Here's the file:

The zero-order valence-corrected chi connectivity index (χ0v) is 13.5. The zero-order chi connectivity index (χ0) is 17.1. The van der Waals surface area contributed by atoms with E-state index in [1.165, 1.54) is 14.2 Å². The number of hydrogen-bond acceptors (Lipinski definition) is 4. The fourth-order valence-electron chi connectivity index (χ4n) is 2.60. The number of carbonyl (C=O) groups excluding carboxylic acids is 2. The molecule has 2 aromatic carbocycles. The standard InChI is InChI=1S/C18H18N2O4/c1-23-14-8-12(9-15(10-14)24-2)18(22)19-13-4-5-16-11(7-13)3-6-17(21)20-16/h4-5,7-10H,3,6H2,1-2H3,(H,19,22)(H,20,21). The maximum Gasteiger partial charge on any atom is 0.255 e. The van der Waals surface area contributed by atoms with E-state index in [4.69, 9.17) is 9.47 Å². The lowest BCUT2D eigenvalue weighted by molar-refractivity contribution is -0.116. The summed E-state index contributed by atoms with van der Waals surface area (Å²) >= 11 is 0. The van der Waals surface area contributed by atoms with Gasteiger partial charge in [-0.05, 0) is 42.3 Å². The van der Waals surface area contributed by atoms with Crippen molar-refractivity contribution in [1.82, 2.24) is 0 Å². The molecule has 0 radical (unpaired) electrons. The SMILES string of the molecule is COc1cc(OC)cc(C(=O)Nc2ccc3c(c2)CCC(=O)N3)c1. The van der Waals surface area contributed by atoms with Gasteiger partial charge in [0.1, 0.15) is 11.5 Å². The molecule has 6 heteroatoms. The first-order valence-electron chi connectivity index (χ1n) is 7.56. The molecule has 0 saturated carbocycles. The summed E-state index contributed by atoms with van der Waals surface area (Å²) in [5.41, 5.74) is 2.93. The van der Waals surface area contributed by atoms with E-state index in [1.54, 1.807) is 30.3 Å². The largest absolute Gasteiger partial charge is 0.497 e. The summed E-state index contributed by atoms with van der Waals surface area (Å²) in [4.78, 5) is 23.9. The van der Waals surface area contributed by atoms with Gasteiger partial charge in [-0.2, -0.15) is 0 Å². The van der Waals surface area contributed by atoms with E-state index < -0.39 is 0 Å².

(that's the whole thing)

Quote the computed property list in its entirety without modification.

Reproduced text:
The zero-order valence-corrected chi connectivity index (χ0v) is 13.5. The zero-order chi connectivity index (χ0) is 17.1. The van der Waals surface area contributed by atoms with E-state index in [1.165, 1.54) is 14.2 Å². The number of hydrogen-bond acceptors (Lipinski definition) is 4. The fourth-order valence-electron chi connectivity index (χ4n) is 2.60. The number of carbonyl (C=O) groups excluding carboxylic acids is 2. The molecule has 2 aromatic carbocycles. The standard InChI is InChI=1S/C18H18N2O4/c1-23-14-8-12(9-15(10-14)24-2)18(22)19-13-4-5-16-11(7-13)3-6-17(21)20-16/h4-5,7-10H,3,6H2,1-2H3,(H,19,22)(H,20,21). The maximum Gasteiger partial charge on any atom is 0.255 e. The van der Waals surface area contributed by atoms with E-state index in [4.69, 9.17) is 9.47 Å². The lowest BCUT2D eigenvalue weighted by molar-refractivity contribution is -0.116. The summed E-state index contributed by atoms with van der Waals surface area (Å²) >= 11 is 0. The van der Waals surface area contributed by atoms with Gasteiger partial charge in [-0.05, 0) is 42.3 Å². The van der Waals surface area contributed by atoms with Crippen molar-refractivity contribution in [1.82, 2.24) is 0 Å². The molecule has 0 radical (unpaired) electrons. The SMILES string of the molecule is COc1cc(OC)cc(C(=O)Nc2ccc3c(c2)CCC(=O)N3)c1. The van der Waals surface area contributed by atoms with Gasteiger partial charge in [0.1, 0.15) is 11.5 Å². The molecule has 6 heteroatoms. The first-order valence-electron chi connectivity index (χ1n) is 7.56. The molecule has 0 saturated carbocycles. The summed E-state index contributed by atoms with van der Waals surface area (Å²) in [5.41, 5.74) is 2.93. The van der Waals surface area contributed by atoms with E-state index in [1.54, 1.807) is 30.3 Å². The largest absolute Gasteiger partial charge is 0.497 e. The summed E-state index contributed by atoms with van der Waals surface area (Å²) in [4.78, 5) is 23.9. The van der Waals surface area contributed by atoms with Gasteiger partial charge in [-0.2, -0.15) is 0 Å². The van der Waals surface area contributed by atoms with E-state index < -0.39 is 0 Å².